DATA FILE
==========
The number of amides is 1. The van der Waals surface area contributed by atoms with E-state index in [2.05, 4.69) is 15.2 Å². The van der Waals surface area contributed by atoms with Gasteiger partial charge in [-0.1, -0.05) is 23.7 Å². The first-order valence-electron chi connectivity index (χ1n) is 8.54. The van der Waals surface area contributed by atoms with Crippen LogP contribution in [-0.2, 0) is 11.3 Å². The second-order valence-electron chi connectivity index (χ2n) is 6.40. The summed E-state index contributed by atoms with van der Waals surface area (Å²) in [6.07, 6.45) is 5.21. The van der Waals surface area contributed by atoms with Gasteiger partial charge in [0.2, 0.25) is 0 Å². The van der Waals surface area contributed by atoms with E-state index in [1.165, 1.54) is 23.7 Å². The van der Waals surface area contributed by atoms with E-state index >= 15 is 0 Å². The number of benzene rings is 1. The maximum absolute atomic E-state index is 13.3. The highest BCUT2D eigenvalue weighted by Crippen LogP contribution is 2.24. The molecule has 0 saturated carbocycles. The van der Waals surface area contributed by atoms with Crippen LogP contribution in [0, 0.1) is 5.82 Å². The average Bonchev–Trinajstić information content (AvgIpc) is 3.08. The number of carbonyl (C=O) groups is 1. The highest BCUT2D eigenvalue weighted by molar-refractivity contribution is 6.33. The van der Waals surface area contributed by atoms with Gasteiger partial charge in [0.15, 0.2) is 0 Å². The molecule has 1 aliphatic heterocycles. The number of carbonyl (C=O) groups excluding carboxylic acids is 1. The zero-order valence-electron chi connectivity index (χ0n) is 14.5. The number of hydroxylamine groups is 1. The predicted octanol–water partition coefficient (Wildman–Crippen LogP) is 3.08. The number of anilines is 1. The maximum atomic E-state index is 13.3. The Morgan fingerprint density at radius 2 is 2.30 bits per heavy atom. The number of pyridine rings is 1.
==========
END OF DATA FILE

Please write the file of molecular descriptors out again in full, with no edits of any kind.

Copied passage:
The number of amides is 1. The van der Waals surface area contributed by atoms with E-state index in [2.05, 4.69) is 15.2 Å². The van der Waals surface area contributed by atoms with Gasteiger partial charge in [-0.1, -0.05) is 23.7 Å². The first-order valence-electron chi connectivity index (χ1n) is 8.54. The van der Waals surface area contributed by atoms with Crippen LogP contribution in [-0.2, 0) is 11.3 Å². The second-order valence-electron chi connectivity index (χ2n) is 6.40. The summed E-state index contributed by atoms with van der Waals surface area (Å²) in [6.07, 6.45) is 5.21. The van der Waals surface area contributed by atoms with Gasteiger partial charge in [0.2, 0.25) is 0 Å². The van der Waals surface area contributed by atoms with E-state index in [1.165, 1.54) is 23.7 Å². The van der Waals surface area contributed by atoms with E-state index >= 15 is 0 Å². The number of benzene rings is 1. The maximum absolute atomic E-state index is 13.3. The highest BCUT2D eigenvalue weighted by Crippen LogP contribution is 2.24. The molecule has 0 saturated carbocycles. The van der Waals surface area contributed by atoms with Crippen LogP contribution in [0, 0.1) is 5.82 Å². The average Bonchev–Trinajstić information content (AvgIpc) is 3.08. The number of carbonyl (C=O) groups is 1. The highest BCUT2D eigenvalue weighted by molar-refractivity contribution is 6.33. The van der Waals surface area contributed by atoms with Gasteiger partial charge in [0.15, 0.2) is 0 Å². The molecule has 1 aliphatic heterocycles. The number of carbonyl (C=O) groups excluding carboxylic acids is 1. The zero-order valence-electron chi connectivity index (χ0n) is 14.5. The number of hydroxylamine groups is 1. The predicted octanol–water partition coefficient (Wildman–Crippen LogP) is 3.08. The number of anilines is 1. The maximum atomic E-state index is 13.3. The Morgan fingerprint density at radius 2 is 2.30 bits per heavy atom. The number of pyridine rings is 1.